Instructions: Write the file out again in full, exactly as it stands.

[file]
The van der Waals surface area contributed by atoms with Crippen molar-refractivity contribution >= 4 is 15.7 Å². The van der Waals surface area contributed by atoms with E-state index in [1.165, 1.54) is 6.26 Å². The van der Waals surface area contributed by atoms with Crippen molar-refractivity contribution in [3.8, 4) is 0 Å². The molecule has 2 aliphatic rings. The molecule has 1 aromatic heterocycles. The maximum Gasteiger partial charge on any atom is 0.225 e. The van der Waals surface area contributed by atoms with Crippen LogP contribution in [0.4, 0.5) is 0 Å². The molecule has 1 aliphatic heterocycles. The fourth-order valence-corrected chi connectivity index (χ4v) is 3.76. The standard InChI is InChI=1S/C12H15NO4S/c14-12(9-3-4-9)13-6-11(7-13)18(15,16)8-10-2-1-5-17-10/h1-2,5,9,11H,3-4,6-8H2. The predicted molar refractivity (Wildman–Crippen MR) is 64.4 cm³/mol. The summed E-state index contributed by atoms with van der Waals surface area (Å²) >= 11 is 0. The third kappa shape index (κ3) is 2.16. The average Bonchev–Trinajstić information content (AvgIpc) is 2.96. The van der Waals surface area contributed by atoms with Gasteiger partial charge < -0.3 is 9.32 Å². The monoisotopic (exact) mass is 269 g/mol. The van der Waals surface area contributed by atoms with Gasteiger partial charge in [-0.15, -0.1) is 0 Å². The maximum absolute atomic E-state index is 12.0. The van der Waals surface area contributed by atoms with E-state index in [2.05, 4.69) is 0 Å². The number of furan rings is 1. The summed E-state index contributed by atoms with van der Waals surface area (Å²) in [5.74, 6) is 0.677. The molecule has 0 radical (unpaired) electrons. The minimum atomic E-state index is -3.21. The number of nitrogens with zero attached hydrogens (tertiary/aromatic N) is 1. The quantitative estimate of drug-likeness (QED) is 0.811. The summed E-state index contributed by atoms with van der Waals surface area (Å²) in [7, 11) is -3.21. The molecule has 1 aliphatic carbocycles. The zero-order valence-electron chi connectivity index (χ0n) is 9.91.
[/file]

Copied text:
The van der Waals surface area contributed by atoms with Crippen molar-refractivity contribution >= 4 is 15.7 Å². The van der Waals surface area contributed by atoms with E-state index in [1.165, 1.54) is 6.26 Å². The van der Waals surface area contributed by atoms with Crippen molar-refractivity contribution in [3.8, 4) is 0 Å². The molecule has 2 aliphatic rings. The molecule has 1 aromatic heterocycles. The maximum Gasteiger partial charge on any atom is 0.225 e. The van der Waals surface area contributed by atoms with Crippen LogP contribution in [0.4, 0.5) is 0 Å². The molecule has 1 aliphatic heterocycles. The fourth-order valence-corrected chi connectivity index (χ4v) is 3.76. The standard InChI is InChI=1S/C12H15NO4S/c14-12(9-3-4-9)13-6-11(7-13)18(15,16)8-10-2-1-5-17-10/h1-2,5,9,11H,3-4,6-8H2. The predicted molar refractivity (Wildman–Crippen MR) is 64.4 cm³/mol. The summed E-state index contributed by atoms with van der Waals surface area (Å²) >= 11 is 0. The third kappa shape index (κ3) is 2.16. The average Bonchev–Trinajstić information content (AvgIpc) is 2.96. The van der Waals surface area contributed by atoms with Gasteiger partial charge < -0.3 is 9.32 Å². The monoisotopic (exact) mass is 269 g/mol. The van der Waals surface area contributed by atoms with Gasteiger partial charge in [-0.15, -0.1) is 0 Å². The maximum absolute atomic E-state index is 12.0. The van der Waals surface area contributed by atoms with E-state index in [2.05, 4.69) is 0 Å². The number of furan rings is 1. The summed E-state index contributed by atoms with van der Waals surface area (Å²) in [5.74, 6) is 0.677. The molecule has 0 radical (unpaired) electrons. The minimum atomic E-state index is -3.21. The number of nitrogens with zero attached hydrogens (tertiary/aromatic N) is 1. The quantitative estimate of drug-likeness (QED) is 0.811. The summed E-state index contributed by atoms with van der Waals surface area (Å²) in [7, 11) is -3.21. The molecule has 1 aliphatic carbocycles. The zero-order valence-electron chi connectivity index (χ0n) is 9.91.